One of the most challenging things I’ve done lately was to prepare, memorize, and deliver a TEDx talk at Yale earlier this month. Called “Trust, Lies and Bernie Madoff,” it explores the paradox of trust. Trust is both a nourishing, enriching part of life and an essential element of a healthy economy and a healthy society. BUT it is also “the only weapon a con man needs to destroy his victims’ lives.” How should we navigate the dual nature of trust when we handle our money? See my suggestions in the video above.
“Henriques notes the crash was actually seven years in the making, and she also demonstrates how it was the predicate to the financial crisis of 2008. Sadly, investors, regulators and bankers failed to heed the lessons of 1987, even as the same patterns resurfaced.”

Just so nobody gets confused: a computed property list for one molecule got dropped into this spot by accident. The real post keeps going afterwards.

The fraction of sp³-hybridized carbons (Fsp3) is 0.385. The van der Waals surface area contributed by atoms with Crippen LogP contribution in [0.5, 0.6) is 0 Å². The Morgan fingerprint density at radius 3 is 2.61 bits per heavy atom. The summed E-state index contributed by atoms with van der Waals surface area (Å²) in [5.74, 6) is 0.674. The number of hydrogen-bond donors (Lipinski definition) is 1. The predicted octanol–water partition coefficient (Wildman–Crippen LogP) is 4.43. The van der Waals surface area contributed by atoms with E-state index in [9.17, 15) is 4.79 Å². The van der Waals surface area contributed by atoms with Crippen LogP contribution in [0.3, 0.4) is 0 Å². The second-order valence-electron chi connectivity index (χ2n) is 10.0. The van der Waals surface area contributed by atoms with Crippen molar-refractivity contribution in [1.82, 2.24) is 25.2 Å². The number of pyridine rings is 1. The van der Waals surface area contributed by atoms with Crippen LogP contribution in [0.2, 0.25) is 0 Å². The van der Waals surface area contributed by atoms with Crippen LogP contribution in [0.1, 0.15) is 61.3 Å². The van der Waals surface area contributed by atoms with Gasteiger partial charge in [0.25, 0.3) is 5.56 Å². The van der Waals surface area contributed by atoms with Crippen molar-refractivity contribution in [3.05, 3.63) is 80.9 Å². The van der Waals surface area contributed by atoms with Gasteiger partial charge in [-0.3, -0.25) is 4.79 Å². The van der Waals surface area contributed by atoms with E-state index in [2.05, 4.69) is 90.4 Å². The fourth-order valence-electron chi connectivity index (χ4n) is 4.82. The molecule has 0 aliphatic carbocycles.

Diana Henriques talked about her book, A First-Class Catastrophe, about the worst day in stock market history. On that day, October 19, 1987, the market lost 22 percent of its value. She spoke with Bloomberg View columnist Joe Nocera.
“After two weeks of euphoric trading and setting new records, the market suddenly pivoted on a dime and plunged 115 points, soared back up and then soared back down to the closing bell, leaving everybody aghast.”